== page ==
Here we go again, the lawsuits are the problem.
And I'm sure some insurance-industry "think tank" has got the stats to prove it.
People here seem to like insurance companies they have no control over better than the gov't they elect. That just doesn't make sense. Or maybe it does.
TimV's onto something. If you're against "Universal Health Care," maybe you should tell us whether you have any health insurance now and, if so, how much you're actually paying for it (compared to your employer's premium).
Because "all politics is local." If you've got healthcare now and you're not carrying the bulk of the cost of it yourself, why would you want to change? That's just like a "free" government program, ain't it?
Maybe you just don't want everybody else to have the same freebie you have. But I'd bet you wouldn't feel that way if you got laid off. And that's the point.
Here's the "Change" we voted for last November: just as employers had unfair leverage over employees before ERISA was passed in 1974 to guarantee that your retirement fund was "yours" and not some "gift" from your employer, these days people are indentured to their jobs by health insurance and "pre-existing conditions." (I know a divorce lawyer who's had to advise women to consider staying in bad marriages to keep the health insurance.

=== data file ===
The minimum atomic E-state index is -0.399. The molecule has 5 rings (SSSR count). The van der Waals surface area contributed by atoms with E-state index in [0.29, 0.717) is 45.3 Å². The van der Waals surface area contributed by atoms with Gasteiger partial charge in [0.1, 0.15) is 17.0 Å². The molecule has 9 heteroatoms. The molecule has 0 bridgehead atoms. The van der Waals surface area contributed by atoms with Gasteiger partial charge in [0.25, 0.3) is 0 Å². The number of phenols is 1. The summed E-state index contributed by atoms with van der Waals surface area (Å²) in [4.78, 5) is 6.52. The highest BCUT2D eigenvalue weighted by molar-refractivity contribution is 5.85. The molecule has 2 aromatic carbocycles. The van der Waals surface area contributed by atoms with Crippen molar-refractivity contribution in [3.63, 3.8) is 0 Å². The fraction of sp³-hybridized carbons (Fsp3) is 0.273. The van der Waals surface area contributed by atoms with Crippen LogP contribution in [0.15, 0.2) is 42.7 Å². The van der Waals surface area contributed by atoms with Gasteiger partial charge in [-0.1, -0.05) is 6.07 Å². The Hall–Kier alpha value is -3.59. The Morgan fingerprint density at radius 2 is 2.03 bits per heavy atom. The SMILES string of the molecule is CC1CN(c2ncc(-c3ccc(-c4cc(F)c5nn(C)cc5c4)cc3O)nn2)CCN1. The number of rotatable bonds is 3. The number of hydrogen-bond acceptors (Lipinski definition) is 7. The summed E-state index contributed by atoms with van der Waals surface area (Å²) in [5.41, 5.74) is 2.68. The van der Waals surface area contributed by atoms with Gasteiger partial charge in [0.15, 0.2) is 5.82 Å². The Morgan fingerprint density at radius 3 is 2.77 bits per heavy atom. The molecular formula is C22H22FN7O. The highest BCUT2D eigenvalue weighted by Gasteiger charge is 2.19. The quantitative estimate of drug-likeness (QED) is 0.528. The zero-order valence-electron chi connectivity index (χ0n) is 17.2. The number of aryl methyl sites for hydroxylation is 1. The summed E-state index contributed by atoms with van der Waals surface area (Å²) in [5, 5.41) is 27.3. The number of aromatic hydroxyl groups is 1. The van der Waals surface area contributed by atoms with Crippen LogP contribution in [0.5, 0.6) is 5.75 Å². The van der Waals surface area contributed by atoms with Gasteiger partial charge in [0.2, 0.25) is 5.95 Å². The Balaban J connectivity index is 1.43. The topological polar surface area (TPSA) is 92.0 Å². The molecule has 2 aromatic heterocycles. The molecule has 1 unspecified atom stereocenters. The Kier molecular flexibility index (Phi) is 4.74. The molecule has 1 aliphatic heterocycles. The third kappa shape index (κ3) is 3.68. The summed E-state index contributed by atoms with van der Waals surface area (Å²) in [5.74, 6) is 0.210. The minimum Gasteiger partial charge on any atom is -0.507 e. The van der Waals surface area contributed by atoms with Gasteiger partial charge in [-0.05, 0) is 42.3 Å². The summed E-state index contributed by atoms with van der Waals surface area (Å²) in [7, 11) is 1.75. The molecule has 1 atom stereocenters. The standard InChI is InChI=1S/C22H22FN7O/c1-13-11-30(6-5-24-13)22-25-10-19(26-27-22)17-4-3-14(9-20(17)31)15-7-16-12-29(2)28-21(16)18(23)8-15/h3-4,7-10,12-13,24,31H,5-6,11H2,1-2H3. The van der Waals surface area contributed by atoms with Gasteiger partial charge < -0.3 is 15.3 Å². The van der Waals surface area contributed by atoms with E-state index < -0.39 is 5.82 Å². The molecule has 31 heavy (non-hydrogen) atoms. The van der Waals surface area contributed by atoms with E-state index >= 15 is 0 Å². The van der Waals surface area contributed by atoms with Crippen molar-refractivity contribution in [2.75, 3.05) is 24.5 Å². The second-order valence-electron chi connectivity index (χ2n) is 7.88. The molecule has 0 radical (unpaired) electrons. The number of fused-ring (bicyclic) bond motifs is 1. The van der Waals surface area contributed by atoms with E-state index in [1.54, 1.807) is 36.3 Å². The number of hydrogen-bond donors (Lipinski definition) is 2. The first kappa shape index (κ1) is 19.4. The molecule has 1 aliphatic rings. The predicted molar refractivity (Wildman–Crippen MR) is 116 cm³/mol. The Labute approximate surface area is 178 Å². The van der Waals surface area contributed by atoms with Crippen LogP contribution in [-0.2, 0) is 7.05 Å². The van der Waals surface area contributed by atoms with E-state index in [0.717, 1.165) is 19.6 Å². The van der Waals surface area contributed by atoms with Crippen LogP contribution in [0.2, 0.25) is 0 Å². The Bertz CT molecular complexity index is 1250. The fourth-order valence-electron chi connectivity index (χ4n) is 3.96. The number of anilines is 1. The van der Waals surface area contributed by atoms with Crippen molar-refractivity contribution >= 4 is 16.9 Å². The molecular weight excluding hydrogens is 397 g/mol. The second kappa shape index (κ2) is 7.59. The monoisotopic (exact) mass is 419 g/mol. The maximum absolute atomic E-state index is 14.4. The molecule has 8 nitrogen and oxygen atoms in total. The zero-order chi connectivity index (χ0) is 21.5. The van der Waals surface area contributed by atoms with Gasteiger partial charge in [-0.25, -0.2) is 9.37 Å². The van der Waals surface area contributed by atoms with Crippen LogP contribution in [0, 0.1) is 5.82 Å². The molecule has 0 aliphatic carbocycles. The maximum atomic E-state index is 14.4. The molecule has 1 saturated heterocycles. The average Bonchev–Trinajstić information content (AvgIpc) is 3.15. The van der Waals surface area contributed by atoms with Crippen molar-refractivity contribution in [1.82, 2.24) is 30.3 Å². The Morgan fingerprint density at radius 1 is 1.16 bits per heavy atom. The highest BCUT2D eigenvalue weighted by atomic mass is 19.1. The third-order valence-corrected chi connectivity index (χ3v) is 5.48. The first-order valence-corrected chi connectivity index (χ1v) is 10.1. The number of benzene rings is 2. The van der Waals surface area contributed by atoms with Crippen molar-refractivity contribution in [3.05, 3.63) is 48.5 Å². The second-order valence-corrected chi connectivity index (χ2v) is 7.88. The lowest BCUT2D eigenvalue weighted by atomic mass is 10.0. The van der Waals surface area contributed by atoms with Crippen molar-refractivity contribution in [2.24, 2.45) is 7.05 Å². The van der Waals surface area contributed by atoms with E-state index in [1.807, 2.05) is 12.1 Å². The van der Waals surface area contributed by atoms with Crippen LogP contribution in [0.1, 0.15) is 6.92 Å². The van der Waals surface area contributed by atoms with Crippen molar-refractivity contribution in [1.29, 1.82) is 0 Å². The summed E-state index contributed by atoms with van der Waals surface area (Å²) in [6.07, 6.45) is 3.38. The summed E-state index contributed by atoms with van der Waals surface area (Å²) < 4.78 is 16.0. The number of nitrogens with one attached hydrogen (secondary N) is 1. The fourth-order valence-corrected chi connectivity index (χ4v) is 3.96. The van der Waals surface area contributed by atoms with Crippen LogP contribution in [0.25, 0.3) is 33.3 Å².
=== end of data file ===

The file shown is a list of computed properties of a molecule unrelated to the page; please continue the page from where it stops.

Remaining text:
) That s#!t's gonna change. Whether it's all public, or a mandate among "qualified" choices, or some other design, universal healthcare is coming.
I'll even concede that, in order to get to a universal program, there ought to be some "qualified review" of malpractice claims before they can be brought to suit. But (a long time ago) I worked in a plaintiff's office and saw some malpractice claims that would outrage anybody
-- and some of them didn't result in enough economic "damage" (like failure to even read a mammography report in the elderly) that they were even worth filing suit. (That, BTW, is where the contingent fee system protects the market, maybe too much so.) So the idea of limiting damages to, in effect, protect the ability of incompetent professionals to purchase insurance, is simply crazy -- and absolutely wrong.